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Tuesday, May 20, 2014

Rearranging Deck Chairs on the Titanic

I emailed my crit partner in a dither this weekend. The angst-ridden missive was all about editing. Was I doing it right? Did the book suck? What was I going to do???

And my ever patient crit partner wrote back to ask what I'd done. Was the story good? What was I changing?

Then my crit partner said, "You're rearranging deck chairs on the Titanic."

It's true. There comes a time when editing is no longer productive. Where an author finds themself changing the wording back and forth without ever changing to story. Times when the editing has become a form of procrastination.

Is the manuscript perfect? That's the wrong question. A manuscript will never be flawless in the author's eyes. And the chances that a typo slipped while you changed that one paragraph fifteen times are high. But editing has to come to an end.

I'm still not sure I've figured out when a manuscript is flawless. And I still think it's easier to tell with shorter stories. Novels are wily beasts, novellas more manageable, and short stories are sweet lambs when it comes to editing. Although I might be biased because I rarely write (or edit) short stories and I've edited more novellas than novels.

So, writers, how do you know a manuscript is done? What's your indicator that lets you know it's time to kick the baby out the door to sink or swim?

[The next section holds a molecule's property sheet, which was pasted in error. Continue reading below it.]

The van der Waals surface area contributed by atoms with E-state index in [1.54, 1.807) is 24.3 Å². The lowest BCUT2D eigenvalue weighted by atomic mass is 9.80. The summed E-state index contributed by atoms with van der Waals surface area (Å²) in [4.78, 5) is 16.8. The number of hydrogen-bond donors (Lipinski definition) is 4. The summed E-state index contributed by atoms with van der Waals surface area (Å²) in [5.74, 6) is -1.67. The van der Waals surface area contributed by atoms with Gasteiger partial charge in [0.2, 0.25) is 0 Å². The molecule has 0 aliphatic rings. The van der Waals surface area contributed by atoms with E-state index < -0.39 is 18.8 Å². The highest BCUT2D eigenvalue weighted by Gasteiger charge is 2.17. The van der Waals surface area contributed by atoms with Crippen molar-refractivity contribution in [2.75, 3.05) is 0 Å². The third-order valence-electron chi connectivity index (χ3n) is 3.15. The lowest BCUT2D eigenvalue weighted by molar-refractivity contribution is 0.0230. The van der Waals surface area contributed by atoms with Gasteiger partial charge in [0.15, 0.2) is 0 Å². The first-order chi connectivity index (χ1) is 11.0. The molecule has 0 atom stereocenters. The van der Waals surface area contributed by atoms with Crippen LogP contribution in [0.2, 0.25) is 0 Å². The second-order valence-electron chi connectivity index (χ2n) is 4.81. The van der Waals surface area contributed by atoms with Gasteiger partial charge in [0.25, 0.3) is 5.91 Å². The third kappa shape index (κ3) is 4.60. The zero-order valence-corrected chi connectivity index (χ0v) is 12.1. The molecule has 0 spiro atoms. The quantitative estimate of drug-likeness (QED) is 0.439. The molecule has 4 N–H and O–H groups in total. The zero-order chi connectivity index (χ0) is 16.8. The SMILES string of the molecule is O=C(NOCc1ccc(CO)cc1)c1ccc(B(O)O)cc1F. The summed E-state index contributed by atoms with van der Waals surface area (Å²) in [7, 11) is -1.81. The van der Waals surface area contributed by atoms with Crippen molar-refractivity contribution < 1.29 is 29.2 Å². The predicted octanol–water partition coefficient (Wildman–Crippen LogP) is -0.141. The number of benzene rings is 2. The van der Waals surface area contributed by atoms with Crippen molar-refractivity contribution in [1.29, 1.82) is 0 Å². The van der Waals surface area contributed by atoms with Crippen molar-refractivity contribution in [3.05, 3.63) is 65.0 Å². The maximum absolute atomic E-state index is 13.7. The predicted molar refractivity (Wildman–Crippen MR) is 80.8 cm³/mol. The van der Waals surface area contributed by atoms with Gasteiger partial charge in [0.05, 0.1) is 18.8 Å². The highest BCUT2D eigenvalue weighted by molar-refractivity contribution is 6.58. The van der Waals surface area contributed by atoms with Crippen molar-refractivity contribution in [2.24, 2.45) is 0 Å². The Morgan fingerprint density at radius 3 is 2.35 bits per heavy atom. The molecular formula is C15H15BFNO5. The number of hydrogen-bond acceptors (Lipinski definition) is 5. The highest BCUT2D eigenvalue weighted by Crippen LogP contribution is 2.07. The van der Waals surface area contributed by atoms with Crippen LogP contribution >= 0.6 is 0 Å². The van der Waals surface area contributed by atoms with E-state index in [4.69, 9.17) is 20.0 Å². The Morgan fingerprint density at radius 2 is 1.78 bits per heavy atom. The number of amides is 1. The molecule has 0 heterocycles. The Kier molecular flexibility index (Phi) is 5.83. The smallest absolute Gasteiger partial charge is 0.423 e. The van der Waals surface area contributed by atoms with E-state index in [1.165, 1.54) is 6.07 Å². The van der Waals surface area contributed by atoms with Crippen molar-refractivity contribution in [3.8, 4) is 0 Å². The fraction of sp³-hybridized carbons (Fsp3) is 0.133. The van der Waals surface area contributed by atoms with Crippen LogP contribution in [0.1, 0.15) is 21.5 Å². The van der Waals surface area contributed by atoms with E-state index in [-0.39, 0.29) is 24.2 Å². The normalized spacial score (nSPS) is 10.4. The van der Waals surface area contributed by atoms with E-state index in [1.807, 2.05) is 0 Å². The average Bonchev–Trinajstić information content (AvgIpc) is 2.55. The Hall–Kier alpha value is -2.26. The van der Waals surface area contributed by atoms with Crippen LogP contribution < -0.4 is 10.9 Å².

1. Wow...that's very true and great advice! I need to stop 'rearranging deck chairs on the Titanic', haha. At last I have a deadline so I can't continue editing forever. But it's nice to know all those deck chairs don't NEED to be rearranged, because I wouldn't have time to rearrange them all if I wanted to. ;)

    -Melody J.


  2. Well, I'm not sure I know the answer to that question.
    When I write short stories, I seldom do more than three drafts. That's alwyas been enough to make me satisfied with the result. And I've always thought, I don't need more than that, or I'll just ruin the story.

    But now, for the first time, I'm working on a novel and I'm not done yet, although I've already gone through three complete rewrite.
    But I don't think I'm done yet because I'm still changing essential things. I'm happy with the structure now, I'm not changing the structure anymore, but I'm still doing a lot of actual rewrite to even out different connections.
    I think, when you still rewriting so much material, it isn't time to let it go yet ;-)

    But hey, I'm still learning.